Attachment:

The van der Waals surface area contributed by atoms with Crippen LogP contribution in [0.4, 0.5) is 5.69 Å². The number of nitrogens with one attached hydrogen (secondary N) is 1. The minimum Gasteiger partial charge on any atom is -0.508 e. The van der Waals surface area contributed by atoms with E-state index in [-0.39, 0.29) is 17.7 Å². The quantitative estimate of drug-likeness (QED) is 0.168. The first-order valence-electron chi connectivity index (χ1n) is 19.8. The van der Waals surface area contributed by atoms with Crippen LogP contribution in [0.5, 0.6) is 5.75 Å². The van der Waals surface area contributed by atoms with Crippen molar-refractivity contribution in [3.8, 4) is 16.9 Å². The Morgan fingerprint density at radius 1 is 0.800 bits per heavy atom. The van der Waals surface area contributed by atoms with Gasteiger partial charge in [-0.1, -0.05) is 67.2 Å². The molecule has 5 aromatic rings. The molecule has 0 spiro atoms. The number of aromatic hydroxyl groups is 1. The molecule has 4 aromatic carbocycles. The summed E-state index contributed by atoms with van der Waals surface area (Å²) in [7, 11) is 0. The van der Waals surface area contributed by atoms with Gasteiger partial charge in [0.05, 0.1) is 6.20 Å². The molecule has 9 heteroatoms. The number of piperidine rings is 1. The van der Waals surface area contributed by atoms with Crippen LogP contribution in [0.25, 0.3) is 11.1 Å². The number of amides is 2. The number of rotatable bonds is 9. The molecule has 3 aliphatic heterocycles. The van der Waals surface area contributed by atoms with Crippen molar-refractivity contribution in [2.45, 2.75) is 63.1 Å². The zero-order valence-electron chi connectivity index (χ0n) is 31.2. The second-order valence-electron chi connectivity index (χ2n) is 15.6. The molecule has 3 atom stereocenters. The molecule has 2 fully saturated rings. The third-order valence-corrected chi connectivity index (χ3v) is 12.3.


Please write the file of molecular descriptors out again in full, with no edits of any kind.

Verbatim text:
The van der Waals surface area contributed by atoms with Crippen LogP contribution in [0.4, 0.5) is 5.69 Å². The number of nitrogens with one attached hydrogen (secondary N) is 1. The minimum Gasteiger partial charge on any atom is -0.508 e. The van der Waals surface area contributed by atoms with E-state index in [-0.39, 0.29) is 17.7 Å². The quantitative estimate of drug-likeness (QED) is 0.168. The first-order valence-electron chi connectivity index (χ1n) is 19.8. The van der Waals surface area contributed by atoms with Crippen LogP contribution in [0.5, 0.6) is 5.75 Å². The van der Waals surface area contributed by atoms with Crippen molar-refractivity contribution in [3.8, 4) is 16.9 Å². The Morgan fingerprint density at radius 1 is 0.800 bits per heavy atom. The van der Waals surface area contributed by atoms with Gasteiger partial charge in [-0.1, -0.05) is 67.2 Å². The molecule has 5 aromatic rings. The molecule has 0 spiro atoms. The number of aromatic hydroxyl groups is 1. The molecule has 4 aromatic carbocycles. The summed E-state index contributed by atoms with van der Waals surface area (Å²) in [7, 11) is 0. The van der Waals surface area contributed by atoms with Gasteiger partial charge in [0.05, 0.1) is 6.20 Å². The molecule has 9 heteroatoms. The number of piperidine rings is 1. The van der Waals surface area contributed by atoms with Crippen LogP contribution in [0.25, 0.3) is 11.1 Å². The number of amides is 2. The number of rotatable bonds is 9. The molecule has 3 aliphatic heterocycles. The van der Waals surface area contributed by atoms with Crippen molar-refractivity contribution in [2.45, 2.75) is 63.1 Å². The zero-order valence-electron chi connectivity index (χ0n) is 31.2. The second-order valence-electron chi connectivity index (χ2n) is 15.6. The molecule has 3 atom stereocenters. The molecule has 2 fully saturated rings. The third-order valence-corrected chi connectivity index (χ3v) is 12.3.